Air quality plan agreed for Dunfermline

Fife council approves Air Quality Action Plan for Appin Crescent after high readings of PM10 and NO2

Fife council has approved plans to improve air quality in the Appin area of Dunfermline, after councillors approved the measures at a meeting yesterday (May 8).

An Air Quality Management Area was established for a site near Appin Crescent in November 2011 following high measurements of nitrogen dioxide NO2 and fine particles PM10 in the area.

An Air Quality Action Plan has been agreed for the Appin Crescent area of Dunfermline

Local authorities across the UK have introduced Air Quality Action Plans in order to tackle emissions from traffic

In February council officers drew up plans to reduce the emissions from vehicles of NO2 and PM10 by between 18% and 40% respectively, which it believes will bring it in line with the annual mean air quality levels.

Councillors agreed to adopt the plan at a meeting of the council’s Dunfermline Area Committee on Wednesday.

The plan includes measures to reduce congestion around busy roads by changing signage to divert some vehicles onto quieter routes and to promote more sustainable transport options including public transport and cycling.


Meanwhile council planning officers will also seek to ensure that Air Quality is integrated alongside other council strategies including planning and transport.

Douglas Mayne, service manager, said: “Our Air Quality Action Plan sets out how we aim to improve the air quality in the Appin Crescent area.  We are already looking at the best means by which these measures can be progressed in seeking to deliver air quality improvements in the Appin Crescent area. This will include inviting representatives of public and business communities to our Appin Crescent Steering Group meetings to include stakeholders in the action planning process.”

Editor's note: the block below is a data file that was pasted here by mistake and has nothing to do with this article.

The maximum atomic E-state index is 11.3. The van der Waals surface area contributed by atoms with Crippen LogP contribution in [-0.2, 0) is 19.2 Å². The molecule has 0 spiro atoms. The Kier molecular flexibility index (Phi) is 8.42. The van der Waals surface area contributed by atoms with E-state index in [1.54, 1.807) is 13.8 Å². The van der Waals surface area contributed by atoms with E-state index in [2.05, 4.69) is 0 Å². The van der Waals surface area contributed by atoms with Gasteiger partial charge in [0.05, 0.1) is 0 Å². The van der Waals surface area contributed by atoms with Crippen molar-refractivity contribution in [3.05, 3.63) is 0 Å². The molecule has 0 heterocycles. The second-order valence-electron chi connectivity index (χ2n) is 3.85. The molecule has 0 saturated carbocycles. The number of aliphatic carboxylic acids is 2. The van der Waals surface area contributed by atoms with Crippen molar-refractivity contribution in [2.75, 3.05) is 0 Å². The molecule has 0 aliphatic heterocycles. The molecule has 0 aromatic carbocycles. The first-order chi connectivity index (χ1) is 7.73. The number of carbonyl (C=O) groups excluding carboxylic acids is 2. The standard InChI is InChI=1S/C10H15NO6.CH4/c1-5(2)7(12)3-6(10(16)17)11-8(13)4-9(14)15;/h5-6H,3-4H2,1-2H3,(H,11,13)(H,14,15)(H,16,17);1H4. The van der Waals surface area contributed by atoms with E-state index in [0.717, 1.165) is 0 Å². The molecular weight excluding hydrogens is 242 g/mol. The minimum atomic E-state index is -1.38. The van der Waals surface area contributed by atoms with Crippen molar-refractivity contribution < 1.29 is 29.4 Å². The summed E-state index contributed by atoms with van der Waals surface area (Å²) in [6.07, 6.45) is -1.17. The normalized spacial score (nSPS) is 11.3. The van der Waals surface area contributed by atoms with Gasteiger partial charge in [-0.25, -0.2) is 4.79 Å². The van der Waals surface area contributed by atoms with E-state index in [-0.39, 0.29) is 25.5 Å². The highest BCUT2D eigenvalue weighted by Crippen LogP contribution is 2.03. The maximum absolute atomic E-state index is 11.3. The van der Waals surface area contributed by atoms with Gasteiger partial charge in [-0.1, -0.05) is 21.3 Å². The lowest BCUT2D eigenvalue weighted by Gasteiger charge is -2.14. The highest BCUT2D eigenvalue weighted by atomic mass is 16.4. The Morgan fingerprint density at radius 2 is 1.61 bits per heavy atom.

Some of the funding for implementing the measures is likely to come from a £15,500 grant obtained from the Scottish Government Air Quality Grant scheme earlier this year, but the bulk of the measures will be paid for through council budgets.

Fife council is set to continue to review and assess air quality to monitor the success of the plan.

AQMAs were introduced by the Department for Environment, Food and Rural Affairs (Defra) in December 1997 and require local authorities to regularly measure air pollution levels. If an area is found to be likely to fall foul of national air quality objectives councils have a statutory duty to declare the site as an AQMA, and then take steps to improve air quality.


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